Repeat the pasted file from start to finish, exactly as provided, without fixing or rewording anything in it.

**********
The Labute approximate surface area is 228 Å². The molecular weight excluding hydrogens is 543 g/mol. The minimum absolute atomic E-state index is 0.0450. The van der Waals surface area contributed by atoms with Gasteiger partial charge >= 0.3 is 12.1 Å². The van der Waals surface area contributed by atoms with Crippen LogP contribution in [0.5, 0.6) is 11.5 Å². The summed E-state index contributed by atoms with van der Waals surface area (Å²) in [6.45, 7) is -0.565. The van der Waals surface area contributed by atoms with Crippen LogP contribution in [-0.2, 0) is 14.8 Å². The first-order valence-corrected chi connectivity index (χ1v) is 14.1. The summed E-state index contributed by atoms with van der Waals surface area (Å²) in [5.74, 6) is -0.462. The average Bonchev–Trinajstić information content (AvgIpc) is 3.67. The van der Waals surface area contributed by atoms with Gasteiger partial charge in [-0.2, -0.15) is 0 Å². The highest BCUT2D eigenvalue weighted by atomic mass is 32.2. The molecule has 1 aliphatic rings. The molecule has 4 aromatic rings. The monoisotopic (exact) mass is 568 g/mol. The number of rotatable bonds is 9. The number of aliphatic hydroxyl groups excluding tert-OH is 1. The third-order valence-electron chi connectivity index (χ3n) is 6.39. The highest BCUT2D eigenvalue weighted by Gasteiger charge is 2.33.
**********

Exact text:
The Labute approximate surface area is 228 Å². The molecular weight excluding hydrogens is 543 g/mol. The minimum absolute atomic E-state index is 0.0450. The van der Waals surface area contributed by atoms with Gasteiger partial charge >= 0.3 is 12.1 Å². The van der Waals surface area contributed by atoms with Crippen LogP contribution in [0.5, 0.6) is 11.5 Å². The summed E-state index contributed by atoms with van der Waals surface area (Å²) in [6.45, 7) is -0.565. The van der Waals surface area contributed by atoms with Crippen LogP contribution in [-0.2, 0) is 14.8 Å². The first-order valence-corrected chi connectivity index (χ1v) is 14.1. The summed E-state index contributed by atoms with van der Waals surface area (Å²) in [5.74, 6) is -0.462. The average Bonchev–Trinajstić information content (AvgIpc) is 3.67. The van der Waals surface area contributed by atoms with Gasteiger partial charge in [-0.2, -0.15) is 0 Å². The highest BCUT2D eigenvalue weighted by atomic mass is 32.2. The molecule has 1 aliphatic rings. The molecule has 4 aromatic rings. The monoisotopic (exact) mass is 568 g/mol. The number of rotatable bonds is 9. The number of aliphatic hydroxyl groups excluding tert-OH is 1. The third-order valence-electron chi connectivity index (χ3n) is 6.39. The highest BCUT2D eigenvalue weighted by Gasteiger charge is 2.33.